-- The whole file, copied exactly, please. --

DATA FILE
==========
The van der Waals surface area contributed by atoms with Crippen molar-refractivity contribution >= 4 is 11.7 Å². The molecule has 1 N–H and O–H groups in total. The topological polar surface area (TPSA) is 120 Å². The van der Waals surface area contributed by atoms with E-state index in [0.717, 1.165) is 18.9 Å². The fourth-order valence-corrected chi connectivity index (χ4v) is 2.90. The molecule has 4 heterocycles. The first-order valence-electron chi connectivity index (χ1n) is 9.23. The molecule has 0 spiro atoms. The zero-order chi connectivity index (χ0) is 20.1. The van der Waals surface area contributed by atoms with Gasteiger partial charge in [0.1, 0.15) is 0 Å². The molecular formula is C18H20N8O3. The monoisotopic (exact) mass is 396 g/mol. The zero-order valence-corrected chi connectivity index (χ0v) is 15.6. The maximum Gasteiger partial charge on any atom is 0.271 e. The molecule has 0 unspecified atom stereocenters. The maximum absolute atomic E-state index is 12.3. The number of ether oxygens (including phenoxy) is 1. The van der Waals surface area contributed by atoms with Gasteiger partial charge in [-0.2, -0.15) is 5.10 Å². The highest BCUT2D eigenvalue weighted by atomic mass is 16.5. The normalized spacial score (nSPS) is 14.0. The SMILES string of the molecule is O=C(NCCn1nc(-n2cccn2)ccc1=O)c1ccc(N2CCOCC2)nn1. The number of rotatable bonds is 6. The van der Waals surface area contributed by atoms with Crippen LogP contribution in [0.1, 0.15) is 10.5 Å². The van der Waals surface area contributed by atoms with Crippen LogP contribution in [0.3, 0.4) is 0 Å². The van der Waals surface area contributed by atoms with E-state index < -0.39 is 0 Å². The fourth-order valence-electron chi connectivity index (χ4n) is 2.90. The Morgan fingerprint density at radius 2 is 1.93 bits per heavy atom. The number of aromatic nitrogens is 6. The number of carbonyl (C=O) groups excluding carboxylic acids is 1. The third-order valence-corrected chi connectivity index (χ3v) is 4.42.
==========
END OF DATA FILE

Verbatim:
The van der Waals surface area contributed by atoms with Crippen molar-refractivity contribution >= 4 is 11.7 Å². The molecule has 1 N–H and O–H groups in total. The topological polar surface area (TPSA) is 120 Å². The van der Waals surface area contributed by atoms with E-state index in [0.717, 1.165) is 18.9 Å². The fourth-order valence-corrected chi connectivity index (χ4v) is 2.90. The molecule has 4 heterocycles. The first-order valence-electron chi connectivity index (χ1n) is 9.23. The molecule has 0 spiro atoms. The zero-order chi connectivity index (χ0) is 20.1. The van der Waals surface area contributed by atoms with Gasteiger partial charge in [0.1, 0.15) is 0 Å². The molecular formula is C18H20N8O3. The monoisotopic (exact) mass is 396 g/mol. The zero-order valence-corrected chi connectivity index (χ0v) is 15.6. The maximum Gasteiger partial charge on any atom is 0.271 e. The molecule has 0 unspecified atom stereocenters. The maximum absolute atomic E-state index is 12.3. The number of ether oxygens (including phenoxy) is 1. The van der Waals surface area contributed by atoms with Gasteiger partial charge in [-0.2, -0.15) is 5.10 Å². The highest BCUT2D eigenvalue weighted by atomic mass is 16.5. The normalized spacial score (nSPS) is 14.0. The SMILES string of the molecule is O=C(NCCn1nc(-n2cccn2)ccc1=O)c1ccc(N2CCOCC2)nn1. The number of rotatable bonds is 6. The van der Waals surface area contributed by atoms with Crippen LogP contribution in [0.1, 0.15) is 10.5 Å². The van der Waals surface area contributed by atoms with Crippen LogP contribution in [0.3, 0.4) is 0 Å². The van der Waals surface area contributed by atoms with E-state index < -0.39 is 0 Å². The fourth-order valence-electron chi connectivity index (χ4n) is 2.90. The Morgan fingerprint density at radius 2 is 1.93 bits per heavy atom. The number of aromatic nitrogens is 6. The number of carbonyl (C=O) groups excluding carboxylic acids is 1. The third-order valence-corrected chi connectivity index (χ3v) is 4.42.